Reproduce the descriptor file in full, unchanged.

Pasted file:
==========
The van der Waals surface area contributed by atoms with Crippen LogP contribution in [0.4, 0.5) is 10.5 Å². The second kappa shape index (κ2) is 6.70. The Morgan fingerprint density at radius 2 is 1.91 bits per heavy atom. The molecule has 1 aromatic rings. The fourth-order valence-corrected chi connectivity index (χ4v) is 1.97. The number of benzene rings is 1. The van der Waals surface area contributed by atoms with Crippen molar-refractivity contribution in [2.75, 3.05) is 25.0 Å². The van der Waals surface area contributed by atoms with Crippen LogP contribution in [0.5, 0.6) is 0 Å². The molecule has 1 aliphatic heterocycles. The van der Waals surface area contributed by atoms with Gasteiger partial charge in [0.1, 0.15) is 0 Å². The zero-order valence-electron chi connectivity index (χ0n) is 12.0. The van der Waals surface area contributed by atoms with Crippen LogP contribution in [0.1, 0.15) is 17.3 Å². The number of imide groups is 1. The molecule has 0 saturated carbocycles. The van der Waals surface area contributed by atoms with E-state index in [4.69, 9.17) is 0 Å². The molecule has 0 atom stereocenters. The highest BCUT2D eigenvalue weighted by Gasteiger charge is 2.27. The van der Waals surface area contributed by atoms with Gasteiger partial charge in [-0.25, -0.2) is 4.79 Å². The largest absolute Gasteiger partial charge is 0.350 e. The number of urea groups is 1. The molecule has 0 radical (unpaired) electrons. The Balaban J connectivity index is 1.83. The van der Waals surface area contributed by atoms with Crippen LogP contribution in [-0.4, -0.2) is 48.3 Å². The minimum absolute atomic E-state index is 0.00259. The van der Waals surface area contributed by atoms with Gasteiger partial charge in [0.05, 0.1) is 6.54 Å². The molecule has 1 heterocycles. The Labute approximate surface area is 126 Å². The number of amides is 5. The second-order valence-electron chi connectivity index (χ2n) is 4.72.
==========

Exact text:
The van der Waals surface area contributed by atoms with Crippen LogP contribution in [0.4, 0.5) is 10.5 Å². The second kappa shape index (κ2) is 6.70. The Morgan fingerprint density at radius 2 is 1.91 bits per heavy atom. The molecule has 1 aromatic rings. The fourth-order valence-corrected chi connectivity index (χ4v) is 1.97. The number of benzene rings is 1. The van der Waals surface area contributed by atoms with Crippen molar-refractivity contribution in [2.75, 3.05) is 25.0 Å². The van der Waals surface area contributed by atoms with Crippen LogP contribution in [0.5, 0.6) is 0 Å². The molecule has 1 aliphatic heterocycles. The van der Waals surface area contributed by atoms with Gasteiger partial charge in [0.1, 0.15) is 0 Å². The zero-order valence-electron chi connectivity index (χ0n) is 12.0. The van der Waals surface area contributed by atoms with Crippen LogP contribution in [0.1, 0.15) is 17.3 Å². The number of imide groups is 1. The molecule has 0 saturated carbocycles. The van der Waals surface area contributed by atoms with E-state index in [4.69, 9.17) is 0 Å². The molecule has 0 atom stereocenters. The highest BCUT2D eigenvalue weighted by Gasteiger charge is 2.27. The van der Waals surface area contributed by atoms with Gasteiger partial charge in [-0.25, -0.2) is 4.79 Å². The largest absolute Gasteiger partial charge is 0.350 e. The number of urea groups is 1. The molecule has 0 radical (unpaired) electrons. The Balaban J connectivity index is 1.83. The van der Waals surface area contributed by atoms with Crippen LogP contribution in [-0.4, -0.2) is 48.3 Å². The minimum absolute atomic E-state index is 0.00259. The van der Waals surface area contributed by atoms with Gasteiger partial charge in [0.05, 0.1) is 6.54 Å². The molecule has 1 heterocycles. The Labute approximate surface area is 126 Å². The number of amides is 5. The second-order valence-electron chi connectivity index (χ2n) is 4.72.